By Deborah Schoch, Center for Health Reporting
Last week, a friend of mine was showing her Cal State Long Beach journalism students how to check physicians’ credentials on line when a student’s question stopped her short.
Where is the website, the student asked, that grades the hospitals where those doctors work?
The simple answer: The web abounds in hospital ratings these days, most of them based on consumer comments rather than hard data.
Readers of Yelp, for instance, can rate, not only the local Chinese takeout place, but the hospital up the street. Long Beach Memorial Medical Center -- generally respected among its peers -- earned only two and a half gold stars out of five on Yelp. It received plenty of comments like AWFUL and NEVER, a complaint about a broken parking pay machine, and a few kind words for its cafeteria’s Chinese chicken salad.
These comments have value, of course, but they don’t reflect the views of the regulatory experts charged with assessing health care quality.
Fortunately, Cal State Long Beach students don’t have to rely solely on Yelp to judge their local hospitals .
The national push for health care transparency has produced several high-quality sites that use credible data from government regulatory agencies.
I told my teacher friend about a few well-known sites, including Medicare’s Hospital Compare, but also about a new report on hospital infections on the website of the California Department of Public Health.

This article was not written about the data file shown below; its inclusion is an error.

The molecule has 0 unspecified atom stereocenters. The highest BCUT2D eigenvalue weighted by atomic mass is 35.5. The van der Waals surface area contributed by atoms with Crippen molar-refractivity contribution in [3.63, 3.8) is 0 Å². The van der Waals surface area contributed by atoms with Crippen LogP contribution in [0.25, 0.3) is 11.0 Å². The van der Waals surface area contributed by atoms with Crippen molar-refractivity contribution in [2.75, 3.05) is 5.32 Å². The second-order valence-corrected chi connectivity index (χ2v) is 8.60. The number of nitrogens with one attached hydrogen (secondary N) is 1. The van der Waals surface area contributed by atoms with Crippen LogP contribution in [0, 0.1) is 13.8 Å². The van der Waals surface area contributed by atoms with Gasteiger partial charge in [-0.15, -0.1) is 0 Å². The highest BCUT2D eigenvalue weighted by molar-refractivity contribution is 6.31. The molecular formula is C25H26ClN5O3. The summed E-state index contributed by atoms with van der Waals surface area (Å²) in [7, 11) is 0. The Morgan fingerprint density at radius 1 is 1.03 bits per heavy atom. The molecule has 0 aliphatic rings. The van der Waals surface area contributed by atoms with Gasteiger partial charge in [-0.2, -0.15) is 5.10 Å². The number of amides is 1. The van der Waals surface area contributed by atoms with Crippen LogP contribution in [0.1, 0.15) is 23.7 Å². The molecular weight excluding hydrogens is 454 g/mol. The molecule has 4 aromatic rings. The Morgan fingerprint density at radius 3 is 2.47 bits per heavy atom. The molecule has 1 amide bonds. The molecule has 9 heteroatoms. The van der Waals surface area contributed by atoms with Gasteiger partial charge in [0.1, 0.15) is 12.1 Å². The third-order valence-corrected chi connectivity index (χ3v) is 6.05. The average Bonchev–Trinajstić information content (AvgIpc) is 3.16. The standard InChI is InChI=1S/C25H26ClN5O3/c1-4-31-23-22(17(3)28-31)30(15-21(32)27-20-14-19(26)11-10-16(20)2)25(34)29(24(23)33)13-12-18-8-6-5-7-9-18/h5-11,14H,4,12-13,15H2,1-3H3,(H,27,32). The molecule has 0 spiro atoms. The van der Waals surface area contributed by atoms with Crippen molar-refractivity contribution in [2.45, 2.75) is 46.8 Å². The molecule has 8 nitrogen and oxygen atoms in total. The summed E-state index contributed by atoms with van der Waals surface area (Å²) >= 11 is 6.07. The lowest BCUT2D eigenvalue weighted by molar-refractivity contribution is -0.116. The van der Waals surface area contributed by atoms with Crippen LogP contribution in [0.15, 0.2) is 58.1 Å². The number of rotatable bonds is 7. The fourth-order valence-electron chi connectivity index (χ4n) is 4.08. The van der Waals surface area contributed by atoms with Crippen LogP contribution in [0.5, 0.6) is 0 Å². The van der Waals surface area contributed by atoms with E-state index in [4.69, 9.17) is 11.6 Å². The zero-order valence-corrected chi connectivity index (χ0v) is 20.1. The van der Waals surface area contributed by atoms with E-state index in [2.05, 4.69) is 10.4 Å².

Borrowing from Yelp and Consumer Reports, it’s one of the most readable reports that I’ve seen from an agency rightfully criticized in the past for technical, impenetrable infection reporting.
This year, state infection experts rethought how to inform consumers about the incidence of central line-associated bloodstream infections at hospitals across the state in the year ending in March 2011.
For seriously ill patients, these lines are critical for delivering food and medication. But they can turn into conduits for bacteria, spawning infections with a 25-percent mortality rate.
Such infections are relatively easy to prevent, however, and some consumer groups use line infection rates to measure the rigor of a hospital’s infection control program.
White dots show that a hospital’s rate is significantly better than the state norm.
Black dots show that the rate is significantly worse than the norm.
Gray dots—circles with specks inside—indicate that the rate is no different statistically than those of other hospitals
The system allows consumers to check out a hospital’s performance at a glance.
Cedars-Sinai Medical Center in Los Angeles excelled in the report, winning two white dots and 14 gray “average” dots. Cedars has targeted central line infections in a facility-wide campaign called “Zero is the Greatest Number,” as I wrote about last year in the Riverside Press-Enterprise.
Long Beach Memorial received one black dot and seven “average” dots in the eight categories in which it was rated. The black dot showed its rates in oncology care, where patients are among those most prone to infection.
It could do better. But that’s a better performance than many hospitals in Southern California—and it’s far more statistically precise than those two-and-a-half stars and AWFUL comments on Yelp.
UPDATE: A reader asked why hospitals don’t have dots in every category. That’s largely because the state collects its infection data according to the types of patient care offered by each hospital — whether in a trauma unit, neonatal unit, burn unit, and so on. If a hospital doesn’t have a burn unit — and most hospitals don’t — it won’t have a dot in the burn category.
By the way, readers can see details about infections in each category by clicking on the links at the top of each page.